You can check that the inner product is commutative (Switch slot of f,g) , linear in each slot etc just like normal dot product. You can also show the Cauchy Schwarz Inequality:

$$\int_a^b fg dx \leq \sqrt{\int_a^b f^2 dx } \sqrt{\int_a^b g^2 dx}$$

Of course, there is a whole lot of "fine print" that I am skipping out, but this is more or less the idea.

Also it is not that in a given vector space there is only one inner product we can put, there are probably many ways to define one.

• Regarding your comment: it should say 'It is a Hilbert space'. Banach spaces are not necessarily inner product spaces (i.e the norm on a Banach space need not arise from an inner product). Also, in your last paragraph, you mention the $p$-norms, but they arise from an inner product if and only if $p=2$. Jul 31 at 12:50
• Every inner product gives rise to a norm. The converse is what fails. The 'usual' inner product gives rise to the 'usual' 2-norm. There are infinitely many inner products you can put on $\Bbb{R}^d$. Jul 31 at 12:57
• What point are you referring to? Jul 31 at 13:03
• I meant, a concrete example of inner product which gives a norm which maybe helpful is interesting other than the normal product @peek-a-boo Jul 31 at 22:35
• $\langle x,y\rangle:=\sum_{i=1}^n\lambda_ix_iy_i$ where $\lambda_1,\dots,\lambda_n>0$ and $x,y\in\Bbb{R}^n$ defines an inner product. And once again, every inner product gives rise to a norm. Aug 1 at 0:06

Recall the defintion for a vector space $$V$$: Given a field $$K$$ and a set $$V$$ with the folowing operations:

$$+ :V \times V \rightarrow V, \quad (v,w) \mapsto v+w$$

$$\cdot :K \times V \rightarrow V, \quad (\lambda,w) \mapsto \lambda \cdot v$$

Then $$V$$ is said to be a vector space if

$$A_1$$ : $$(V,+)$$ is a commutative group regarding the operation $$+$$.

$$A_2$$: The $$\cdot$$ operation must hold the following

$$(\lambda + \mu ) \cdot v = \lambda \cdot v + \mu \cdot v, \quad \lambda \cdot ( v + w ) = \lambda \cdot v + \lambda \cdot w$$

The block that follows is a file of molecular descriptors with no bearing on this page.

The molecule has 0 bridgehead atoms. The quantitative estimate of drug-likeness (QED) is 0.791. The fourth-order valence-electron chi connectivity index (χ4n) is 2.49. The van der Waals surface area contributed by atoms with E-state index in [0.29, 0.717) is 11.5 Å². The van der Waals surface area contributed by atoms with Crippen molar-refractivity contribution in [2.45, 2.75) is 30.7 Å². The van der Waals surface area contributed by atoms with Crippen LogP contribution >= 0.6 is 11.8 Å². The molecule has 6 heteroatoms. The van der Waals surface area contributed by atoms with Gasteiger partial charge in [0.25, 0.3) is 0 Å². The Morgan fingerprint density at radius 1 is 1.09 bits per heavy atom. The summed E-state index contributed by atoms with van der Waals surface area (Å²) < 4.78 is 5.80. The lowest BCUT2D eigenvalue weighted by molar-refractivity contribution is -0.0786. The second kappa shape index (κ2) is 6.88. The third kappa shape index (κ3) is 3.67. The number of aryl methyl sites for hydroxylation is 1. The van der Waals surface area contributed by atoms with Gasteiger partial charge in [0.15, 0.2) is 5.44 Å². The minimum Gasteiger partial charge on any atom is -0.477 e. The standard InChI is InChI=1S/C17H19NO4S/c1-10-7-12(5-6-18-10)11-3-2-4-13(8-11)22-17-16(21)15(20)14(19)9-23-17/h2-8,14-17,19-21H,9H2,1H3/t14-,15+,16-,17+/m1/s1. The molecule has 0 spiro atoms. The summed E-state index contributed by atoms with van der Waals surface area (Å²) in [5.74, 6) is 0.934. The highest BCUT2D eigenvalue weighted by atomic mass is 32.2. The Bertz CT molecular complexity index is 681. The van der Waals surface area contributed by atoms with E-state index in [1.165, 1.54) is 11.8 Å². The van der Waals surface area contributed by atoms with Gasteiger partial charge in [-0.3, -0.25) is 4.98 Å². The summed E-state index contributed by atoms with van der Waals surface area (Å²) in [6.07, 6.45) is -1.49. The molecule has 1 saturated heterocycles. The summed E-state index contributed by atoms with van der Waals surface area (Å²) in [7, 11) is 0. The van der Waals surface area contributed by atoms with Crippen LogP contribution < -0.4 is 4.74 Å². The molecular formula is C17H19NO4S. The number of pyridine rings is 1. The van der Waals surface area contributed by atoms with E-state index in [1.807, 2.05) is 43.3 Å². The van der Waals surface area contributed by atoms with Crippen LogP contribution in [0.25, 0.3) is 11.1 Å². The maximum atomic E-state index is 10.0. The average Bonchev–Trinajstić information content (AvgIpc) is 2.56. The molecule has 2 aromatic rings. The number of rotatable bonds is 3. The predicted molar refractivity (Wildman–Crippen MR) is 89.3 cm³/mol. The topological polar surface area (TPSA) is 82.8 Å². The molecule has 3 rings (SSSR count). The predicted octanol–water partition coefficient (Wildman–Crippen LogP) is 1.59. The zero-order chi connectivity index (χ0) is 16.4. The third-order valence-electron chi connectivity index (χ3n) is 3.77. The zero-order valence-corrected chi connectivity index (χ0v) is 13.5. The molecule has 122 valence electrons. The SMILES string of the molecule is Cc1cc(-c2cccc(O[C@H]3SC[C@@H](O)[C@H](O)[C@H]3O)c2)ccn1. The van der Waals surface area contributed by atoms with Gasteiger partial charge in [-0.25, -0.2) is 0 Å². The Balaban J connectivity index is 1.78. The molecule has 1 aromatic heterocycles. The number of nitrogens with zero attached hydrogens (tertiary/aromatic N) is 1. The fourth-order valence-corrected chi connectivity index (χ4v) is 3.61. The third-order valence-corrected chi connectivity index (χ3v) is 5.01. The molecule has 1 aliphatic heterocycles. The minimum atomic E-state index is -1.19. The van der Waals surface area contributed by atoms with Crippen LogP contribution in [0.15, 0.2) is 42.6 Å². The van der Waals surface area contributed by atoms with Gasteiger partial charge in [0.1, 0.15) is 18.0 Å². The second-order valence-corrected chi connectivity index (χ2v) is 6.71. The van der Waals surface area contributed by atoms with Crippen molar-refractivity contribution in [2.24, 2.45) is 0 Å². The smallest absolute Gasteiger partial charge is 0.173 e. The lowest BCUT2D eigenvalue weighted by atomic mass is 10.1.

$$\lambda \cdot (\mu \cdot v) = (\lambda \cdot \mu) \cdot v, \quad 1 \cdot v = v,$$ For all $$\lambda, \mu \in K$$ and $$v,w \in V$$.

So basically this abstract definition gives a set $$V$$, that has the least amount of structure one would need to do basic linear algebra, what ever that means.

Now if you look at the set $$\mathbb{R}^n$$ in highschool (mostlikely the case $$n=3$$ or $$n=2$$) which is a vector space, you are dealing with "vectors" such as $$\overrightarrow{a} = (1,2,3)^T$$, where one would define vector addition and scalar multiplication column wise. This set comes naturally with a lot more structure than $$V$$. For example the inner-product $$\langle \ , \ \rangle : \mathbb{R}^n \times \mathbb{R}^n \rightarrow K$$ in $$\mathbb{R}^n$$ or the euclidian distance a.k.a euclidian norm given by

$$\mid \overrightarrow{a}-\overrightarrow{b} \mid= \sqrt{(a_1- b_1)^2 + ... + (a_n - b_n)^2}$$.

Generally $$V$$ does not come with such structure's, but some do and they get different names such as normed vector spaces (if they have a norm see norm axioms) and inner product spaces if they have a inner product.

The motivation for this abstraction lies in that you able to state theorems for all vector spaces with certain property's or structures. Once one proved a theorem for certain vector spaces it becomes applicable for all vector spaces with the same properties. Now regardless how exotic you concerning vector space may be, the rules and theorem apply, and you are able to play with them as if they were element's in $$\mathbb{R}^n$$ (if they are same dimension etc.) and thats the beauty of it!

Now not all vector spaces have a visual interpretation like $$\mathbb{R}^3$$, but the same rules, for example the vector space of real valued continuous and bounded functions does not have a geometric interpretation to it (at-least not that I know off) but you are able to define a norm on it and even a inner-product! see Banach spaces or Hilbert spaces.